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Rich Soil, the Mechanism: A Farm Is SoldJohn Kinsella
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Vol. 20 No. 17 · 3 September 1998
Poem

Rich Soil, the Mechanism: A Farm Is Sold

John Kinsella

330 words

Deep in the Valley rich soil drives
the mechanism. Grain spills from the husks.
Despite the season of recovery,
the family is forced to sell up –
a lost century becomes a dynasty
and the rich soil becomes polluted.
They’ve cleared and shaped the place,
a portrait of themselves.
On a summer evening they’ll
look out over the paddocks,
over burnt stubble, over stands of mallee,
through a flock of sulphur-crested
cockatoos, into the rich red sunset.
They’ll leave to slaps on the back and sympathy
and the words: ‘It’s a hard place – beautiful
but unforgiving.’ Their sorrow is understood.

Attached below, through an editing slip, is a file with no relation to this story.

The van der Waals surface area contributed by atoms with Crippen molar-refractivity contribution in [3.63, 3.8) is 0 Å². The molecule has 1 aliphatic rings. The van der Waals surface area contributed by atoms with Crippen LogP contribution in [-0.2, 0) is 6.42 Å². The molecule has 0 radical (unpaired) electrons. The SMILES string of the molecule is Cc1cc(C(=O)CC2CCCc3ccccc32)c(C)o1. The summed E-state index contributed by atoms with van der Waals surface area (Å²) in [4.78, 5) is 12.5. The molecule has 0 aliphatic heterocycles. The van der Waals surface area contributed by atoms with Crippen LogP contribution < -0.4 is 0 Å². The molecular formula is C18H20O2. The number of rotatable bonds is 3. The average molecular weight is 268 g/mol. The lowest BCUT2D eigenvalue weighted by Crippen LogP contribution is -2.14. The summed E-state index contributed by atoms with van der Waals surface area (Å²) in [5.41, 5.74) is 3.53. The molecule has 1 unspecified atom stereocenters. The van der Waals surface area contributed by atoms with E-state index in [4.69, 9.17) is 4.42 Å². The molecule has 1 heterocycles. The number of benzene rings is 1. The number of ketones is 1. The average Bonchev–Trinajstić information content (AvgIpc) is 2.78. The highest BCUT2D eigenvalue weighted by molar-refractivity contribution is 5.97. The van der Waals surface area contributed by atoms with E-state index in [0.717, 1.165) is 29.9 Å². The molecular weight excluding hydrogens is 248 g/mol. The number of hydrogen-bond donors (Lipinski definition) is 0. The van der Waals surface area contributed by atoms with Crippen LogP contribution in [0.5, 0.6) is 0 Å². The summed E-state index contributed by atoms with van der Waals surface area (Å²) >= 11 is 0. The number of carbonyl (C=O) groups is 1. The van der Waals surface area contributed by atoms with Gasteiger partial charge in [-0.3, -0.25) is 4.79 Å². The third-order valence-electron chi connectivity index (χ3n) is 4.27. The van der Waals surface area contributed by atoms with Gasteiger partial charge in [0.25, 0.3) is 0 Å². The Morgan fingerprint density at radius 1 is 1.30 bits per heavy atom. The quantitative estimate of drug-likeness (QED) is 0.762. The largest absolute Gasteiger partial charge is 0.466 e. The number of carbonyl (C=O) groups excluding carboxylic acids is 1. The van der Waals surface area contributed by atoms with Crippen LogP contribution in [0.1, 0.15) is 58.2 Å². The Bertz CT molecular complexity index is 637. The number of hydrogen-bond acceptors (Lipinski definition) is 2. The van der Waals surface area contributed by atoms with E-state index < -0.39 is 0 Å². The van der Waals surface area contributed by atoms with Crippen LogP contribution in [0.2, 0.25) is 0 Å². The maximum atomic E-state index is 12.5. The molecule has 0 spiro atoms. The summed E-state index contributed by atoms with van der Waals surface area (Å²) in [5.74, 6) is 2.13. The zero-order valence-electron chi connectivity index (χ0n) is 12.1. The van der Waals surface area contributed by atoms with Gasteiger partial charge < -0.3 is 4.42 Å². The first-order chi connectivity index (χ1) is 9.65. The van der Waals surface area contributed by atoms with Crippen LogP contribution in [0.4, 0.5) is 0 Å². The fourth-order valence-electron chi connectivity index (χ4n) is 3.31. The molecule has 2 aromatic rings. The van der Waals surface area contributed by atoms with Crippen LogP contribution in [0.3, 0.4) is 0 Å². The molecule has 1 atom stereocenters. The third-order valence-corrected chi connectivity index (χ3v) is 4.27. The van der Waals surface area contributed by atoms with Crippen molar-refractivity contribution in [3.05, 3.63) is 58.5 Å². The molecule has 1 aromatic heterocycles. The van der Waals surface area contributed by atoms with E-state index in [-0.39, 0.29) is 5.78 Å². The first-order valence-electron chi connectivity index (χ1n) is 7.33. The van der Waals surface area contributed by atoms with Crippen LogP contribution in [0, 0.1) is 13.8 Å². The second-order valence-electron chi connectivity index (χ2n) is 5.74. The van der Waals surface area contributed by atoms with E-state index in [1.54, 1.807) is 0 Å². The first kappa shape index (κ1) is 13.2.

The farm will be deserted for a time
as if the market is stronger
than the salt-eaten roots of fence posts,
whose coils of wire unravel chaotically,
or stronger than contour banks arcing out like circuitry –
signals breaking up, eroding with winter,
lacking design. Rich soil
drives the mechanism.

They visit their graveyards – family,
machinery, sheep – now genderless
the land struggles for identity –
‘she’ll be right’ loses its echo
and runs into the past, a nickname
becomes another entry in the Domesday book
along with echidna tiger-snake tawny frogmouth
commodities futures tare gross barometer.
Rich soil drives the mechanism.

Salmon gums bloom top-heavy like oracles
with too much to say and the fox adjusts
to the climate generation by generation.
In the Paddock of the Killers
the spectres of slaughtered sheep graze, die knife
blunts in an otherwise empty kitchen.
Wrought iron scrollwork downloads
onto the surface which is already showing
more than a dusting of salt
which has emerged from somewhere deep,
from before the clearing, from before Settlement
when land made its own investments
and the mechanism hadn’t begun
its renaming, before this became a place
where the spirit has been stripped back
like spent paint and whitewashed over.
Bright birds are still with evening.
Residue collects in the gulleys.
Speculators cross the boundaries
and test for fertility. Rich soil
drives the mechanism.

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